Considering how computer tomography (CT) makes it possible to peer inside the human body without resorting to a scalpel is actually quite fascinating in its own right, but the app “Cinematic Rendering” at the Deep Space 8K takes the teaching of the anatomy of the human body to the next level.
“Cinematic Rendering” is a new way to learn anatomy. Since 2016, anatomy studies feature living human bodies. What we display here are data sets derived from examinations using computer tomography (CT) and magnetic resonance imaging (MRI). In Deep Space 8K, these data sets can be screened three-dimensionally in extraordinary detail on huge projection surfaces. The idea for it came from the animated film industry. The aim was to develop a program that could depict medical imaging data from CT and MR scans as photo-realistically as computer animations produced in a Hollywood studio. That’s the reasoning behind the name Cinematic Rendering. Nevertheless, this program is still just a prototype and it will be a while until it’s authorized for commercial use. But in the meantime, Deep Space 8K fits perfectly as Dissecting Theatre of the Future to show the real human anatomy in a way that has never been possible before, according to the idea of Prof. Franz Fellner.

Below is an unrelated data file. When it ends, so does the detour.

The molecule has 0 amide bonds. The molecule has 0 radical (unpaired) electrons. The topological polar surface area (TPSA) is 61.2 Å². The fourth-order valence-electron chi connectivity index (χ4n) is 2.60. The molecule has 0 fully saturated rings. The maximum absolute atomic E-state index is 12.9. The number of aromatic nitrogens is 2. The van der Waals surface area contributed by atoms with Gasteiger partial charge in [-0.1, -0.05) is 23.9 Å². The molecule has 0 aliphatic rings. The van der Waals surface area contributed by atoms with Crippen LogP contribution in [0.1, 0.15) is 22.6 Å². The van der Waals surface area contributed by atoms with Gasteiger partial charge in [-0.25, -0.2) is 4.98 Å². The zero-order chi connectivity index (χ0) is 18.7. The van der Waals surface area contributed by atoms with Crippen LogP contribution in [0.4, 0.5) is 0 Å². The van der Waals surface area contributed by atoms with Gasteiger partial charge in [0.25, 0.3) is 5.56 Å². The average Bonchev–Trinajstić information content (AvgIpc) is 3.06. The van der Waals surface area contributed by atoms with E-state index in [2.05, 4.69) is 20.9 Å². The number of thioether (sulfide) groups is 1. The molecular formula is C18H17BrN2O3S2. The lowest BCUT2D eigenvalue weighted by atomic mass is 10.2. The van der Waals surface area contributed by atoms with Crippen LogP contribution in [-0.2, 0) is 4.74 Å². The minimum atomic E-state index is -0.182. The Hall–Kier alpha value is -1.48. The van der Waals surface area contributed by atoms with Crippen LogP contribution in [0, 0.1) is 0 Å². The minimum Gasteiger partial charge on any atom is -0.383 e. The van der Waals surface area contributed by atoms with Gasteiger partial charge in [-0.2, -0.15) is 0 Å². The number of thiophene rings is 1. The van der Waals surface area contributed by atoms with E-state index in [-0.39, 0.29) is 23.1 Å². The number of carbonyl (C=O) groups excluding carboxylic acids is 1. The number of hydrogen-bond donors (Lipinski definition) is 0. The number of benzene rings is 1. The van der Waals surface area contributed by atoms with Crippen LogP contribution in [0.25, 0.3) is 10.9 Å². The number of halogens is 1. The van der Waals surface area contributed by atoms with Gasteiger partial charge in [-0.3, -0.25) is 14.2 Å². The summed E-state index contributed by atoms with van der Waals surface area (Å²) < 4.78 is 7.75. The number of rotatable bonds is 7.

Prim. Prof. Dr. Franz Fellner of Kepler University Hospital and Klaus Engel of Siemens Healthineers present the current status of teaching the anatomy of the human body with fascinating new forms of three-dimensional anatomical visualizations that deliver photorealistic images of the human body.
Visiting the Deep Space presentations is only possible with a pre-booked ticket. Tickets are available at the Ars Electronica Center’s infodesk and can only be booked for the respective time slot of the museum visit ticket.